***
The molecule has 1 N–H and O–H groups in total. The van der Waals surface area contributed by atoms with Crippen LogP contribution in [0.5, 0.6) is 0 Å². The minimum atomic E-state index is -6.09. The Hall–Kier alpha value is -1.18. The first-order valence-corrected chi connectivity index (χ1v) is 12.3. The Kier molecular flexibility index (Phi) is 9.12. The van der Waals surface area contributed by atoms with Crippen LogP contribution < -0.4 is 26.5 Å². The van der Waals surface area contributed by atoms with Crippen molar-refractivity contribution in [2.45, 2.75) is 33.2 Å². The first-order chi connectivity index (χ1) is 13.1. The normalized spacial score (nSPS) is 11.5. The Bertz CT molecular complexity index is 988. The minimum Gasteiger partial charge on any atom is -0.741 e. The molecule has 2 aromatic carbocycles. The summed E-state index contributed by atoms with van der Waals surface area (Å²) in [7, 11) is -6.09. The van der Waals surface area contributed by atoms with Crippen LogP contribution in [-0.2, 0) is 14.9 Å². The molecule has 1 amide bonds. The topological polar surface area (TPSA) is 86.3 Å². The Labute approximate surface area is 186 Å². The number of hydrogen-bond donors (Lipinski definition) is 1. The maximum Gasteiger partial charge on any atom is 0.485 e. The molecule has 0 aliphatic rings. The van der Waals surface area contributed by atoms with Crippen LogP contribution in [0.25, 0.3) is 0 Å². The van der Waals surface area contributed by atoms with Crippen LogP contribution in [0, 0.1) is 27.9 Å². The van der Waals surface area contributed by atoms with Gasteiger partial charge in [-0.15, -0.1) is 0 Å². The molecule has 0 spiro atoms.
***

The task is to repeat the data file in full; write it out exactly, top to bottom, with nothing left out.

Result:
The molecule has 1 N–H and O–H groups in total. The van der Waals surface area contributed by atoms with Crippen LogP contribution in [0.5, 0.6) is 0 Å². The minimum atomic E-state index is -6.09. The Hall–Kier alpha value is -1.18. The first-order valence-corrected chi connectivity index (χ1v) is 12.3. The Kier molecular flexibility index (Phi) is 9.12. The van der Waals surface area contributed by atoms with Crippen LogP contribution < -0.4 is 26.5 Å². The van der Waals surface area contributed by atoms with Crippen molar-refractivity contribution in [2.45, 2.75) is 33.2 Å². The first-order chi connectivity index (χ1) is 13.1. The normalized spacial score (nSPS) is 11.5. The Bertz CT molecular complexity index is 988. The minimum Gasteiger partial charge on any atom is -0.741 e. The molecule has 2 aromatic carbocycles. The summed E-state index contributed by atoms with van der Waals surface area (Å²) in [7, 11) is -6.09. The van der Waals surface area contributed by atoms with Crippen LogP contribution in [-0.2, 0) is 14.9 Å². The molecule has 1 amide bonds. The topological polar surface area (TPSA) is 86.3 Å². The Labute approximate surface area is 186 Å². The number of hydrogen-bond donors (Lipinski definition) is 1. The maximum Gasteiger partial charge on any atom is 0.485 e. The molecule has 0 aliphatic rings. The van der Waals surface area contributed by atoms with Crippen LogP contribution in [0.25, 0.3) is 0 Å². The van der Waals surface area contributed by atoms with Crippen LogP contribution in [0, 0.1) is 27.9 Å². The van der Waals surface area contributed by atoms with Gasteiger partial charge in [-0.15, -0.1) is 0 Å². The molecule has 0 spiro atoms.